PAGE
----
So why the hell did it take me that long? First, I read voraciously. I know, this is actually a good thing for writers, stick with me here. I like novels where the writing disappears and it’s all about story. I like novels where the language wraps itself around you and infuses your senses. I love classics, commercial fiction, fantasy... I love literature and language, and voice... all sorts of voice. So the first part of this is easy to answer. When I started writing, I was mimicking a lot of what I loved in reading... you can see where that might get confusing as I didn’t stick with any one thing as far as what I liked.
I also had an easy grasp of advanced literature from an early age. What got me noticed by teachers was not going to be the same thing that would get me noticed in fiction... Lots of heavy concepts and over-large words... I understood it and loved the flow of that academic voice, but it’s not my fiction voice. And then a lot of the fiction that really resonates with me is on the heavy side. It’s poetic or layered, even the more mainstream fiction that sticks with me for ages, has some bit of something – this spark of brilliance in thought, or concept, or theme.
So there’s the first thing. I adore other authors, but I had to learn to admire their work without squelching my own voice. Instead of forcing poetic prose, I had to get comfortable with what I am, and realize that lyrical is not the only kind of poetry... sometimes blunt and gritty can be beautiful, too. And sometimes pretty words don’t speak nearly as loud as authentic truth.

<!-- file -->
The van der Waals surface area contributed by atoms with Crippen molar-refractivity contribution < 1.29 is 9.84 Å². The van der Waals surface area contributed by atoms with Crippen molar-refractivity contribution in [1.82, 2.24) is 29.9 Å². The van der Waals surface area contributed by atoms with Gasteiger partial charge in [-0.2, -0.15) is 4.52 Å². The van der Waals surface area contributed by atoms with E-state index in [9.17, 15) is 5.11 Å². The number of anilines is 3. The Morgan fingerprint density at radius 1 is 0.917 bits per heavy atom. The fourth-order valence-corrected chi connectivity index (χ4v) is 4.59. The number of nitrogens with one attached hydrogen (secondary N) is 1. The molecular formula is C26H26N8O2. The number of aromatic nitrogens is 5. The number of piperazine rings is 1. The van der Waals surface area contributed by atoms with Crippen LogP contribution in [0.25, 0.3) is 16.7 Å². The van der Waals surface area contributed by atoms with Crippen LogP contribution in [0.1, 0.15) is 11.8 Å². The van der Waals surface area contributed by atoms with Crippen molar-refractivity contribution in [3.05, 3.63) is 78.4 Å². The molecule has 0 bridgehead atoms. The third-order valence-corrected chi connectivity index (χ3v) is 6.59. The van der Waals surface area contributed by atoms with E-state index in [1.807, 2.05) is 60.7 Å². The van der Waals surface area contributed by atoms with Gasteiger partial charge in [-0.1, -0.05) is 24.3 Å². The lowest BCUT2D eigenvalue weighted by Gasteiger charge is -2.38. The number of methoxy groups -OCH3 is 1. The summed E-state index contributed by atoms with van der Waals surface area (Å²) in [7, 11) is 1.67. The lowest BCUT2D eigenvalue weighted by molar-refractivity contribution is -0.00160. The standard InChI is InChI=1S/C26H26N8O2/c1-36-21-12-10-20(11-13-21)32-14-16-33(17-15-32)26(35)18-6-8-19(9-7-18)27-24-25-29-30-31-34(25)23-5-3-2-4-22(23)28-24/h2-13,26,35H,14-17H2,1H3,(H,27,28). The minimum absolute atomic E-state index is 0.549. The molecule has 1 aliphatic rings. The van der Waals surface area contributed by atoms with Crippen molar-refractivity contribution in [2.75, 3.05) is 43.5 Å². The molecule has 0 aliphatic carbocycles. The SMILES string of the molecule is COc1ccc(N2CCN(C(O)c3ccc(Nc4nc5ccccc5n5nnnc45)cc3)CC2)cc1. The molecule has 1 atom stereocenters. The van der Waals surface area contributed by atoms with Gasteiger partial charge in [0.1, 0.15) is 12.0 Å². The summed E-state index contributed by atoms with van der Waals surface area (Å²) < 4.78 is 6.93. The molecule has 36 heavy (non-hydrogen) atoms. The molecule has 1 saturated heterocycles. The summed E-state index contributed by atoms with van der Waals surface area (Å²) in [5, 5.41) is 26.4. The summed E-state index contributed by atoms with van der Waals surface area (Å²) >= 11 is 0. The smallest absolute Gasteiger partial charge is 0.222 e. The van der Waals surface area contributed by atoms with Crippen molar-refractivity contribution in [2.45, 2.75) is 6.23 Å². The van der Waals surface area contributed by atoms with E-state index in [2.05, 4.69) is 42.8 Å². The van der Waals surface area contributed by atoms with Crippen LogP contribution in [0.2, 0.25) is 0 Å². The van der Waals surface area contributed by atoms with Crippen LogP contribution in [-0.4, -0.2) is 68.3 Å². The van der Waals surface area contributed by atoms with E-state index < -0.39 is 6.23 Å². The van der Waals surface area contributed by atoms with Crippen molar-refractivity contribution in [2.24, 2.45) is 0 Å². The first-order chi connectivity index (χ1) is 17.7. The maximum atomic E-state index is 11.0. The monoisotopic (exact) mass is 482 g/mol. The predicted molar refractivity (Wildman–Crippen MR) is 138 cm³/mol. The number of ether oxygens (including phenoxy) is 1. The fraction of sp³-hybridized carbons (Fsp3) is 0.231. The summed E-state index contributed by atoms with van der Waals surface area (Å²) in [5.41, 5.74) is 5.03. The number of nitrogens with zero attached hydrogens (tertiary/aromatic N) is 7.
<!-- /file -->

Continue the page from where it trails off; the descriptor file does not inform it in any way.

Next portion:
The second thing is a little deeper. That voice I told you about – I hide it. In my real life, I hide it. I learned fairly early that if you’re outside the neighborhood and can’t speak in a more intelligent way, people think you’re an idiot... actually, worse, they think you’re low class. My accent jumps out when I’m angry, or annoyed. It thickens when I’m around other people who have one. Okay, I’m around a few ‘suburban moms’ and will occasionally let it slip out because I know it’ll make them uncomfortable... I never said I wasn’t a ball buster. But from high school on, I learned to adopt a professional voice to be taken seriously. So that’s in there. There’s an automatic fear in using that voice that I’m opening myself up to judgment... but hell, I’m going to be judged anyway. I just got to the point where I figured, just because they’re judging me, that doesn’t make them right.
So, will I always write in that voice? No. It works for this wip - these characters, this story and most of all, this place. And maybe it’ll be a setting I revisit in future works, but for now I’m keeping my horizons open. There are other worlds and stories I’d like to capture, too. Other things to be said and voices that need to roam.
How about you? If you’re a writer, does your voice change in different novels and settings? If you’re a reader, do you notice a voice change from novel to novel in your favorite authors? And I’m thinking that this might be a good premise for a writing contest. Anyone interested? I think I can even muster up a few prizes.